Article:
This drug has boxed warnings which inform doctors and patients about side effects and drugs that are harmful. These warnings, from the food and drug administration (FDA) are the most serious. Using benzodiazepines with opioid drugs makes you more susceptible to severe sleepiness, respiratory depression, coma and death.
Xanax should not be administered with an opioid unless there are no other available options. Taking benzodiazepines, even as recommended, can lead to physical dependence and withdrawal if you stop using the drug suddenly. Withdrawal can lead to death. Taking this drug can also cause misuse and addiction. Misuse of Xanax increases your risk of overdose and death. This medication should be used as prescribed by your doctor.
Xanax is a brand name for alprazolam, a drug used to treat anxiety and panic disorders. Xanax is part of a group of anti-anxiety drugs called benzodiazepines.
Xanax and alcohol are similar because they are both depressant. That means it slows down nervous system activity.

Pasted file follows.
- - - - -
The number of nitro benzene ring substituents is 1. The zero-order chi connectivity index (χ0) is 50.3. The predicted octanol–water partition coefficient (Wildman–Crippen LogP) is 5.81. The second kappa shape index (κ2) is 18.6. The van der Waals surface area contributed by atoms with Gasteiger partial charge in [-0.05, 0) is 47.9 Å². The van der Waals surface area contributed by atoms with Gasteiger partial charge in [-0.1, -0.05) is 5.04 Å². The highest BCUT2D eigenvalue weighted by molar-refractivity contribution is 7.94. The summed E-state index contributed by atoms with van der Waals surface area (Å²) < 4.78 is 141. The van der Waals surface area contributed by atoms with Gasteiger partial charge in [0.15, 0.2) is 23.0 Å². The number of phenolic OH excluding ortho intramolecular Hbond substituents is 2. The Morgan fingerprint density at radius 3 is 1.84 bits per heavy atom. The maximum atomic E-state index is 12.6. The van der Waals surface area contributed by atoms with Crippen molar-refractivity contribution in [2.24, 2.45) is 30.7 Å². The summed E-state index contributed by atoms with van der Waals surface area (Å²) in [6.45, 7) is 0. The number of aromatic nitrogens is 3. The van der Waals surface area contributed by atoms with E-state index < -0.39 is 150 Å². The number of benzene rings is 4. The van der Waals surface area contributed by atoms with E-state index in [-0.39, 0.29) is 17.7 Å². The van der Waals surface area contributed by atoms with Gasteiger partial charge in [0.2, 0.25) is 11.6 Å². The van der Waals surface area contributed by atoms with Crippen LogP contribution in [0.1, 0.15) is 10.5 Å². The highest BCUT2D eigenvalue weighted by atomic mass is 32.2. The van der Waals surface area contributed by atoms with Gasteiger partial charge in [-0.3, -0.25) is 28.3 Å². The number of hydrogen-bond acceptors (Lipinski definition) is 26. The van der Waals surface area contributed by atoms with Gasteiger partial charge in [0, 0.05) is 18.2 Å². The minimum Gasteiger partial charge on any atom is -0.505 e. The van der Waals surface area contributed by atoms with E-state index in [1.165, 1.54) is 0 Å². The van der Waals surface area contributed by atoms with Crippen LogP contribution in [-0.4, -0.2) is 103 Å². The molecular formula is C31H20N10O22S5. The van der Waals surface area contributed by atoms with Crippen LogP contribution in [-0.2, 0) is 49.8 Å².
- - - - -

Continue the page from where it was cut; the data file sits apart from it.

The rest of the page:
Severe side effects of Xanax are:
- Memory problems
- Seizures 
- Loss of coordination
Severe side effects of drinking too much alcohol are:
- Loss of consciousness
- Impaired coordination
- Alcohol poisoning
Xanax and alcohol can cause serious harm when taken together, boosting their individual effects.
Do you want to know more about the side effects, overdose, and long-term effects of combining Xanax and alcohol? Then, stay with me!
Xanax and Alcohol Interaction
Using Xanax with alcohol will increase the side effects of both substances. Experts don’t know why it occurs like this. However, they suspect it has to do with the interactions between Xanax and alcohol in the body.
Studies show that the presence of ethanol, the major content in alcoholic drinks, can elevate the maximum concentration of alprazolam in the blood. In turn, this can cause both an enhanced high or “buzz” as well as enhanced side effects. The liver also needs to do extra work, since it degrades both alcohol and Xanax in the body.